To mark the 60th anniversary of the birth of the modern State of Israel, let’s listen to a voice from 100 years before this state was born.
Who was it that said in 1867 that the existence of the Jews in the modern world was an insurmountable obstacle in the way of reasonable unbelief? It was J. C. Ryle. And who was he? J. I. Packer, quoting Richard Hobson and calling it a “just estimate,” describes Ryle like this:
He was great in stature; great in mental power; great in spirituality; great as a preacher and expositor of God’s most holy Word; great in hospitality; great as a writer of Gospel tracts; great as an author of works that will long live; great as a Bishop of the Reformed Evangelical Protestant Church of England, of which he was a noble defender; great as first Bishop of Liverpool. I am bold to say, that perhaps few men in the 19th century did as much for God, for truth, and for righteousness, among the English speaking race, and in the world, as our late Bishop. (Faithfulness and Holiness: The Witness of J. C. Ryle, 13-14)
Ryle observed the astonishing unlikeliness of the existence of the Jewish people in his day when so many other peoples of history have vanished or have been assimilated. Here is what he said:
I have not the least idea how questions like these are answered by those who profess to deny the divine authority of Scripture.... In fact it is my firm conviction that among the many difficulties of infidelity there is hardly any one more really insurmountable than the separate continuance of the Jewish nation.... God has many witnesses to the truth of the Bible, if men would only examine them and listen to their evidence. But you may depend on it, there is no witness so unanswerable as one who always keeps standing up, and living, and moving before the eyes of mankind. That witness is the Jew...
I assert that the peculiar position which Israel occupies in the earth is easily explicable in the light of holy Scripture. They are a people reserved and kept separate by God for a grand and special purpose. That purpose is to make them a means of exhibiting to the world in the latter days God’s hatred of sin and unbelief, and God’s almighty power and almighty compassion. They are kept separate that they may finally be saved, converted and restored to their own land. They are reserved and preserved, in order that God may show in them as on a platform, to angels and men, how greatly he hates sin, and yet how greatly he can forgive, and how greatly he can convert. Never will that be realized as it will in that day when “all Israel shall be saved.” (Are You Ready for the End of Time? 137-138)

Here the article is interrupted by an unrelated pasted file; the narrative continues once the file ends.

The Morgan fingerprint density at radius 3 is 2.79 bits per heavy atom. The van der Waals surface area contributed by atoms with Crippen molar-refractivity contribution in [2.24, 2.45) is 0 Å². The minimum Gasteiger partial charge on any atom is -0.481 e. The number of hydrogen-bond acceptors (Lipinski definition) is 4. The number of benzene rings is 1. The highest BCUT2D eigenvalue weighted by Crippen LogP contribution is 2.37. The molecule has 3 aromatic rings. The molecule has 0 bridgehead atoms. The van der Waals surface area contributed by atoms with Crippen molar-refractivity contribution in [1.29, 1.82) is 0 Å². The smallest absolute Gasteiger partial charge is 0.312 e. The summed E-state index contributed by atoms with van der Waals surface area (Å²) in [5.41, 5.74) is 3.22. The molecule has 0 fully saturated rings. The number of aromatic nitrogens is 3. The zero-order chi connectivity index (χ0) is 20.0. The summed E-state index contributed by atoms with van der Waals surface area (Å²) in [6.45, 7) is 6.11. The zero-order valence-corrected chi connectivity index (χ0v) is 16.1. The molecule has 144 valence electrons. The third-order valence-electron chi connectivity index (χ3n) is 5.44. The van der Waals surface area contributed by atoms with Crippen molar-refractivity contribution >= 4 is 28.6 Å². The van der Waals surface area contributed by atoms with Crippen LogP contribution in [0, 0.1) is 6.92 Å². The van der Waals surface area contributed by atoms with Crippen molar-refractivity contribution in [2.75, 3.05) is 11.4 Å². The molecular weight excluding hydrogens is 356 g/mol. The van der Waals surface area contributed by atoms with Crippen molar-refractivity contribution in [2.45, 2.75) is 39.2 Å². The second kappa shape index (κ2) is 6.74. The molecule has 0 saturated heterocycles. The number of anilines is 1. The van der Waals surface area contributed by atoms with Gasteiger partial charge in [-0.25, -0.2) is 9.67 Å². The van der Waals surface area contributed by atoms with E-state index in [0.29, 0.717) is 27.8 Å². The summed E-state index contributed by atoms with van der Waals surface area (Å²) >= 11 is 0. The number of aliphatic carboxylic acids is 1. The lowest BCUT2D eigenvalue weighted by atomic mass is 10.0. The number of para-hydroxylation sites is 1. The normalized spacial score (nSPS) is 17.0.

Confirming Ryle’s assessment of the apologetic power of Israel, Anne Rice, the vampire novelist that several years ago turned from 30 years of atheism, said,
I stumbled upon a mystery without a solution, a mystery so immense that I gave up trying to find an explanation because the whole mystery defied belief. The mystery was the survival of the Jews.... It was this mystery that drew me back to God. (Christ the Lord: Out of Egypt, 308-309)
None of this is a commentary on the prophetic place of the political State of Israel. It is a commentary on the eschatological meaning of the enduring reality of the people of Israel. And I think it is right.
For my thoughts on the place of the State of Israel see “Do Jews Have a Divine Right in the Promised Land?”